Statement on Negotiations and Personnel Changes Concerning Arms Control and Reduction

January 12, 1983

As President of the United States, I have no higher priority or higher purpose than to reduce the risk and the means of conflict and to help bring a true peace with justice to the world we live in. This administration has undertaken a broad agenda for peace, including special efforts in the Middle East and a program of arms control more comprehensive and far-reaching than any other in our nation's history.

In the START negotiations on strategic weapons, we have proposed a one-half cut in missiles and a one-third cut in warheads of the most destabilizing systems -- intercontinental ballistic missiles. Ambassador Edward Rowny will soon be returning to Geneva to resume the serious negotiations underway since last July at the START talks. And Ambassador Paul Nitze will also be returning to Geneva in a few weeks, where the INF talks will resume. In the INF negotiations on Intermediate-range Nuclear Forces, we have proposed the elimination of the entire class of most threatening systems -- longer range, land-based missiles. In both of those negotiations, we have been encouraged by the businesslike nature of the talks and believe a serious foundation for progress has been laid.

In the MBFR negotiations, we and our allies have proposed major reductions to equal levels in the military personnel of NATO and the Warsaw Pact. And, at the Committee on Disarmament in Geneva, we are seeking ways to achieve effective limitations on nuclear testing and chemical warfare. In all of these, and in each of our other arms control efforts, we seek to reduce systems to lower and equal levels, or ban them outright, and to do so on the firm basis of equality, stability, and effective verification. Vice President Bush's forthcoming trip to meet with our European allies demonstrates that our firm dedication to these goals remains unshaken.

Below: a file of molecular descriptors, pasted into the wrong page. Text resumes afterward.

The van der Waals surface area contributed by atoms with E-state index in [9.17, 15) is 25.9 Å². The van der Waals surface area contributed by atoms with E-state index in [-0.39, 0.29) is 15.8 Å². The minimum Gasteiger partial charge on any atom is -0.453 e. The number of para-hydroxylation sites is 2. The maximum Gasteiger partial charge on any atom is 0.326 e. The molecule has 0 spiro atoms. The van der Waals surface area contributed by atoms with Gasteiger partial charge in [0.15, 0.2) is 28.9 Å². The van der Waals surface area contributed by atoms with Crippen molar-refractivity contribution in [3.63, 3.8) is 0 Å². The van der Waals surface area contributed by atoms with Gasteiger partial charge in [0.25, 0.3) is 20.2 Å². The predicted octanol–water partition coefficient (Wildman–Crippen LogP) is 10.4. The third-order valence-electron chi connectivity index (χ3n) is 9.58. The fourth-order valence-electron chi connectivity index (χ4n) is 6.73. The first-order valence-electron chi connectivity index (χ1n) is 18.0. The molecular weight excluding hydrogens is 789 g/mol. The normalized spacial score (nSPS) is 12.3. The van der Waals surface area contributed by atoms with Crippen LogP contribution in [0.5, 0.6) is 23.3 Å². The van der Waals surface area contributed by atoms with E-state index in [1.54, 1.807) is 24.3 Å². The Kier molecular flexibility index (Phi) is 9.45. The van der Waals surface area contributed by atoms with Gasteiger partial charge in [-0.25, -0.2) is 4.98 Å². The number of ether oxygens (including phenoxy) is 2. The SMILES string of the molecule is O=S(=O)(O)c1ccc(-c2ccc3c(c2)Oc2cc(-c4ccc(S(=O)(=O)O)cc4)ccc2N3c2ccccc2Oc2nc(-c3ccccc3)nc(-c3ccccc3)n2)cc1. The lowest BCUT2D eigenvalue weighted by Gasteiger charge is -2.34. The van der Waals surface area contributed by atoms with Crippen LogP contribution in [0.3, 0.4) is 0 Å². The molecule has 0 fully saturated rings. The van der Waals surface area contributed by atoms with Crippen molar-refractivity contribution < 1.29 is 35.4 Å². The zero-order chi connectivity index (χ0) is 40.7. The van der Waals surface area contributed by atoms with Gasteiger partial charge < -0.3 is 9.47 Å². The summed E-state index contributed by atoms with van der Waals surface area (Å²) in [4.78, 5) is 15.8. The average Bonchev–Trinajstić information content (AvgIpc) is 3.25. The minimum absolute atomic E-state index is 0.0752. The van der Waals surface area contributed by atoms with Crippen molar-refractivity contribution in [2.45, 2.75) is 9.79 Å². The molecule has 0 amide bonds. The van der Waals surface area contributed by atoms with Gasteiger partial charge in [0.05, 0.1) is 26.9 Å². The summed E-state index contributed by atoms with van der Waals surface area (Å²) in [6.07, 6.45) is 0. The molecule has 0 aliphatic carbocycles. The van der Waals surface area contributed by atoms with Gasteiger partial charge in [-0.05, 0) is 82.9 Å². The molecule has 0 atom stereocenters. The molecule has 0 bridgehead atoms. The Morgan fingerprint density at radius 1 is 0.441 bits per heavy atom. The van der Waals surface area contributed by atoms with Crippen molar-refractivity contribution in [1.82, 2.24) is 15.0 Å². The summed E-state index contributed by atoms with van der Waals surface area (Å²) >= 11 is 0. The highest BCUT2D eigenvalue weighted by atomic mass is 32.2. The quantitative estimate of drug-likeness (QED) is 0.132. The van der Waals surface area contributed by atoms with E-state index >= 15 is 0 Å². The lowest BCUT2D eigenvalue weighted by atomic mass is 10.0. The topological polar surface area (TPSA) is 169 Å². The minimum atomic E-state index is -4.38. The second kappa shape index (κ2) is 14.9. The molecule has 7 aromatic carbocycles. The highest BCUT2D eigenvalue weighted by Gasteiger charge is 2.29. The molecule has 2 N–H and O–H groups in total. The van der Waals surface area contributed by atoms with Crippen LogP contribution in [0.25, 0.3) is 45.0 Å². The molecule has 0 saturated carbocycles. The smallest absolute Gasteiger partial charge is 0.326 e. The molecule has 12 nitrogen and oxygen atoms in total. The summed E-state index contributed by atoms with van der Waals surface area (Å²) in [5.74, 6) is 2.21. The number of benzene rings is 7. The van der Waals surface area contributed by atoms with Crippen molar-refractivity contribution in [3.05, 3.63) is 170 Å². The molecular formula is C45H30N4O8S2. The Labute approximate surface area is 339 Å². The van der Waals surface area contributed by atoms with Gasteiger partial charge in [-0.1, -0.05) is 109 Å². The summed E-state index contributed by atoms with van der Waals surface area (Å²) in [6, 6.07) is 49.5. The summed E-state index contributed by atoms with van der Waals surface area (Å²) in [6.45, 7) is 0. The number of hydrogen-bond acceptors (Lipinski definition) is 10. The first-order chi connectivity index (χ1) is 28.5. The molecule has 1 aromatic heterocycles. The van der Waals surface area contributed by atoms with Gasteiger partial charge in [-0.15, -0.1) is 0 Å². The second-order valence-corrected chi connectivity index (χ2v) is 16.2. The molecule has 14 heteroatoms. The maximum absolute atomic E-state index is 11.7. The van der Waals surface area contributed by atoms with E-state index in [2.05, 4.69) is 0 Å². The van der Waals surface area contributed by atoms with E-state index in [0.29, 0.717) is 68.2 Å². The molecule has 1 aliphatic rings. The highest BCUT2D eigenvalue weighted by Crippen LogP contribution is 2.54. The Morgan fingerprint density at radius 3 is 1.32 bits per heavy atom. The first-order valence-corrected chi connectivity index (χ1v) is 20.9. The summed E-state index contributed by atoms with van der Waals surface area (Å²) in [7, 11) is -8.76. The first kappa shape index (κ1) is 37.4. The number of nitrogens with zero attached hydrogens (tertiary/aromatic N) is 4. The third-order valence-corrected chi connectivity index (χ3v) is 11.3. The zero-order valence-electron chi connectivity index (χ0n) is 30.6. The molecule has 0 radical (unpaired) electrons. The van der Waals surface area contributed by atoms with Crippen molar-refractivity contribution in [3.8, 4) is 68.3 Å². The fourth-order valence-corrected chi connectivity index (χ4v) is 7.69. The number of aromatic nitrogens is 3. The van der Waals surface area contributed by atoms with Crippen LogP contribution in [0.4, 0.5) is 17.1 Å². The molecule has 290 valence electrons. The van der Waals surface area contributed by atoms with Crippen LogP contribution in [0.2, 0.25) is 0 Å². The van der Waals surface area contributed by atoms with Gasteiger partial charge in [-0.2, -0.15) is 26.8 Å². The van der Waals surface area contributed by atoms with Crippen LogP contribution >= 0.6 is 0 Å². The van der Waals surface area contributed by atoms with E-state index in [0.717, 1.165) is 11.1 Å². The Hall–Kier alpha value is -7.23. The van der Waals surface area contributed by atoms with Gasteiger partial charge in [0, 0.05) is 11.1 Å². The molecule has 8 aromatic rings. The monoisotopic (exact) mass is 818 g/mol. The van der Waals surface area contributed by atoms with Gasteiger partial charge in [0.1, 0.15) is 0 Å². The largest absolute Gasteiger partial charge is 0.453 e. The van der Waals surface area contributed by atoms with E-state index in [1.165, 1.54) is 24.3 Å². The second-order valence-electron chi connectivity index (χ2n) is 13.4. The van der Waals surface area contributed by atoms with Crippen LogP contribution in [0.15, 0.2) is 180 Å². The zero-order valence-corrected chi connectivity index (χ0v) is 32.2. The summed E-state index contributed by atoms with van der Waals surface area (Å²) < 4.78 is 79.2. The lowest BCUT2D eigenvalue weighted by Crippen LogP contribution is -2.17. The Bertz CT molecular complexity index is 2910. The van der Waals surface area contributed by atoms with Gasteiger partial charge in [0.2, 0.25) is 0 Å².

Today, I am accepting with regret the resignation of Gene Rostow as Director of ACDA [United States Arms Control and Disarmament Agency]. Dr. Rostow has served this and other administrations with distinction and has played a key role in launching our comprehensive arms reduction proposals. I am pleased to announce my intention to nominate Kenneth Adelman as Gene Rostow's replacement. I am also asking David Emery to serve as Deputy Director of ACDA.

I also wish to announce I am accepting with regret the resignation of Ambassador Richard Staar. He has provided outstanding service as our representative at the mutual and balanced force reduction (MBFR) negotiations in Vienna. I am asking Ambassador Morton Abramowitz to serve as his successor.

Dr. Rostow and Ambassador Staar have been asked to continue to provide their counsel in other positions in the administration.

As in the past, ACDA will report to and through the Secretary of State and, therefore, I am particularly pleased that Secretary Shultz shares my high confidence in the distinguished persons joining my administration's arms control team today. They are men of great distinction and dedication, and I am confident that they will make an early and major contribution to our efforts to achieve genuine arms reductions. It is essential that we press forward in the search for arms reduction; we shall be unrelenting in our efforts.